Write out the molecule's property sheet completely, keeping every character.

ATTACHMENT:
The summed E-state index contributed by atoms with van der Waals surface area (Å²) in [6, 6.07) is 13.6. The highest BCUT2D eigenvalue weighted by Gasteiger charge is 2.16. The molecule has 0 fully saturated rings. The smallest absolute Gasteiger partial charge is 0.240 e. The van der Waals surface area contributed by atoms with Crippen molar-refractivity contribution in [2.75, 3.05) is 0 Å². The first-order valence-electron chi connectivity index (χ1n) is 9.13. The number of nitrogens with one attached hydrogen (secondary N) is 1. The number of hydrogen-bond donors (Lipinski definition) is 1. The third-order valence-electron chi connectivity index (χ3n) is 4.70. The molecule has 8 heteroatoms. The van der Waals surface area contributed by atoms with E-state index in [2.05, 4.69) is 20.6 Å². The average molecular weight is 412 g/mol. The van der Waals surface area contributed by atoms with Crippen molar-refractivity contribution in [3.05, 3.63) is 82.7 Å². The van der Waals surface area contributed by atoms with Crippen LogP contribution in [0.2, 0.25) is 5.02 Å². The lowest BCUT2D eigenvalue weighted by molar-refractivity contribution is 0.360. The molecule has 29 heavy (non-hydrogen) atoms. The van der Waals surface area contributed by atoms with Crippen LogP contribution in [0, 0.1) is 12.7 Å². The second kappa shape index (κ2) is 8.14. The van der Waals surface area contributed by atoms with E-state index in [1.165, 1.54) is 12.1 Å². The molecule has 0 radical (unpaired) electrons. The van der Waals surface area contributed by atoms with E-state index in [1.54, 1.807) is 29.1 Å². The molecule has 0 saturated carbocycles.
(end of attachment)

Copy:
The summed E-state index contributed by atoms with van der Waals surface area (Å²) in [6, 6.07) is 13.6. The highest BCUT2D eigenvalue weighted by Gasteiger charge is 2.16. The molecule has 0 fully saturated rings. The smallest absolute Gasteiger partial charge is 0.240 e. The van der Waals surface area contributed by atoms with Crippen molar-refractivity contribution in [2.75, 3.05) is 0 Å². The first-order valence-electron chi connectivity index (χ1n) is 9.13. The number of nitrogens with one attached hydrogen (secondary N) is 1. The number of hydrogen-bond donors (Lipinski definition) is 1. The third-order valence-electron chi connectivity index (χ3n) is 4.70. The molecule has 8 heteroatoms. The van der Waals surface area contributed by atoms with E-state index in [2.05, 4.69) is 20.6 Å². The average molecular weight is 412 g/mol. The van der Waals surface area contributed by atoms with Crippen molar-refractivity contribution in [3.05, 3.63) is 82.7 Å². The van der Waals surface area contributed by atoms with Crippen LogP contribution in [0.2, 0.25) is 5.02 Å². The lowest BCUT2D eigenvalue weighted by molar-refractivity contribution is 0.360. The molecule has 29 heavy (non-hydrogen) atoms. The van der Waals surface area contributed by atoms with Crippen LogP contribution in [0, 0.1) is 12.7 Å². The second kappa shape index (κ2) is 8.14. The van der Waals surface area contributed by atoms with E-state index in [1.165, 1.54) is 12.1 Å². The molecule has 0 radical (unpaired) electrons. The van der Waals surface area contributed by atoms with E-state index in [1.54, 1.807) is 29.1 Å². The molecule has 0 saturated carbocycles.